recording kits. Rouse did not simply transcribe so los and write for multiple players however; many of the macro rhythms the piece creates are essentially impossible for a single drummer to create. The work features two major accelerandos at the opening and closing, as well as multiple solos, both by ensem ble players, and a true drum solo right before the final climax. Losa is a Marimba and Vibraphone duet, written to invoke the style of Spanish Flamenco dancing. As such, it bears some characteristics of a guitar transcription, including moments of comping as well as rhythmic patterns idiomatic to the guitar, while taking full advantage of the possibilities of the two keyboard instruments via virtuosic runs and a large range. The work is repetitive, with similarities to both the classical sonata rondo form a s well as more modern popular forms. Sejourne treats the duet in two different ways, occasionally writing each lyrical quality, and at other points simply giving each player the same line in harmony, creating a single unified keyboard sound. The Invisible Proverb was written by Nexus member Russell Hartenberger for percussion quintet, using African drum styles in a Western ensemble setting. It is a programmatic work, f ollowing the journey of a young boy, Okarche, as he quests to become a true drummer; he will meet the Drumtalker, a wise old drummer who points him on the path, he will visit the Darkwater, where he will eventually meet the mythical Sky Ghost to complete h is transformation. As the work progresses, it steadily uses more and more complicated rhythmic ny as an important followed by the first true melody of the work, a rhythmic section set to the same harmonic structure, and a return to that melodic phrase to concl ude the work. Three Variations for Solo Dancer by Eckhard Kopetzki, is one of the more idiosyncratic works in the solo marimba repertoire. Originally written for the 4 1/3 octave marimba, the work calls for the performer to play on the frame of the instr ument, or in the case of the larger five octave, to mount a similar sounding instrument over the unused bars. In addition, it uses a Bartok like tonality, operating on a pitch rather than in a key, with perhaps the most common harmonic feature being chroma the work, requiring the performer to play octave verticals in both hands for almost the entire movement, and introducing the wooden sound in the coda, simulating a tap dancer. The finale, a more complicated rhythmic and structural form, as well as passages involving interdependence between each hand, such as the metered oscillations of the right against the melodic motion of the left that is the basis for much of the middle section.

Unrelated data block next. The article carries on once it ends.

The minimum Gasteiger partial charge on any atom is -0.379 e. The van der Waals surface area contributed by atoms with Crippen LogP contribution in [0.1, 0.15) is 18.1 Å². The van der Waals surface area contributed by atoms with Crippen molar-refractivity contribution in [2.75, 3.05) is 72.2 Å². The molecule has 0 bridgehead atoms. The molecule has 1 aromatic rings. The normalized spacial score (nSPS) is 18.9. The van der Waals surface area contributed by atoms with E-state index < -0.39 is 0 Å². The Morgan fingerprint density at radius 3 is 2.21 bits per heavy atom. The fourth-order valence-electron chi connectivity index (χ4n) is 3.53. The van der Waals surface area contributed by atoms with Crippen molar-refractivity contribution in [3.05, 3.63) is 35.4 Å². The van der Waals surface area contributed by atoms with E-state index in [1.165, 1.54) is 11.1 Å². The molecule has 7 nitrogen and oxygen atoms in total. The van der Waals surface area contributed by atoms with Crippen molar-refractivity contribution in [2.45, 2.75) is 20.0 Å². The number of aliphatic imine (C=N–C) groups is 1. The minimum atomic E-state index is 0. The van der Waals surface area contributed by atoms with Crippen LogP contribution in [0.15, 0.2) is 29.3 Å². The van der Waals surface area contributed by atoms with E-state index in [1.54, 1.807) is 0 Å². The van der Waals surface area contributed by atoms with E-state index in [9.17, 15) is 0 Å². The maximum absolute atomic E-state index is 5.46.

Promet heus Rapture, Seven Legends for Solo Snare Drum is a modern concerto for snare drum. The piece was commissioned by Evelyn Glennie, with the premiere having been recorded, and available for viewing online, with famed marching percussionist Jeff Queen. In a ddition to the demands placed on the performers, the work functions as a sort of tour de force for the instrument itself, as it contains styles appropriate to almost every function of snare drumming, including old rudimental field styles, orchestral playin g, use of techniques and implements common to drumset playing, and modern marching percussion idioms. The movement titles follow Greek myth, as Prometheus steals fire, giving it to humans in defiance of Zeus; Apollo visits the forge of Vulcan to create wea pons for a war on mankind; Pandora is created as part of the punishment for humans receiving fire; and she is given gifts of all evil things. Finally, the hands of Hercules.
Mr. Millman (b.1989) is a native of Atlanta, GA, and began playing percussion at the age of 5, taught by Tony Iaquinto Subsequent teachers have included Rick Dietrich, Bill Wilder, and Dr. Ken Broadway at the University of Florida. Mr. Millman received both the Bachelor of Music (2011) and Master of Music (2013) degrees from the University of Florida, both specializing i n Percussion Performance. While at Florida, he played with the Wind Symphony and Orchestra, spent four years with the Florida Drumline, took part in multiple stagings of operas and American Musical Theatre productions as well as the Percussion Ensemble an d Sunshine Steelers Steel Pan Ensemble. In addition, in February 2013 Mr. Millman performed with the UF Wind Symphony at Carnegie Hall in New York. In the future, he hopes to earn a DMA and teach percussion at the collegiate level as well as continue perfo rming extensively.